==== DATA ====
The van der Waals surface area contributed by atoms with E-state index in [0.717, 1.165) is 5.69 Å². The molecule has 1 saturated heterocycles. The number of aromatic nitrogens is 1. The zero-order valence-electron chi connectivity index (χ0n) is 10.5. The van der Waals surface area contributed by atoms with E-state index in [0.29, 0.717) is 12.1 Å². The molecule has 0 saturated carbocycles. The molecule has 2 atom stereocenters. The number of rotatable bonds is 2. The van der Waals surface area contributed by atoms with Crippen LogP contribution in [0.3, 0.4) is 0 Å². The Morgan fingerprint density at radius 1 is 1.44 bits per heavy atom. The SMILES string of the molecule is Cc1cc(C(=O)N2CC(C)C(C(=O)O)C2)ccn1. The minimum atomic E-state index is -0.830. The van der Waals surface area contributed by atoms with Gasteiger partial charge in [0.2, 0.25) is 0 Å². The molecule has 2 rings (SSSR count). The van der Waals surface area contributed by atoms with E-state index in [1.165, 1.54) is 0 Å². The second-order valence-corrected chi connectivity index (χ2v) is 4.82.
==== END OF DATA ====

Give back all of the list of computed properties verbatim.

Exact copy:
The van der Waals surface area contributed by atoms with E-state index in [0.717, 1.165) is 5.69 Å². The molecule has 1 saturated heterocycles. The number of aromatic nitrogens is 1. The zero-order valence-electron chi connectivity index (χ0n) is 10.5. The van der Waals surface area contributed by atoms with E-state index in [0.29, 0.717) is 12.1 Å². The molecule has 0 saturated carbocycles. The molecule has 2 atom stereocenters. The number of rotatable bonds is 2. The van der Waals surface area contributed by atoms with Crippen LogP contribution in [0.3, 0.4) is 0 Å². The Morgan fingerprint density at radius 1 is 1.44 bits per heavy atom. The SMILES string of the molecule is Cc1cc(C(=O)N2CC(C)C(C(=O)O)C2)ccn1. The minimum atomic E-state index is -0.830. The van der Waals surface area contributed by atoms with Gasteiger partial charge in [0.2, 0.25) is 0 Å². The molecule has 2 rings (SSSR count). The van der Waals surface area contributed by atoms with E-state index in [1.165, 1.54) is 0 Å². The second-order valence-corrected chi connectivity index (χ2v) is 4.82.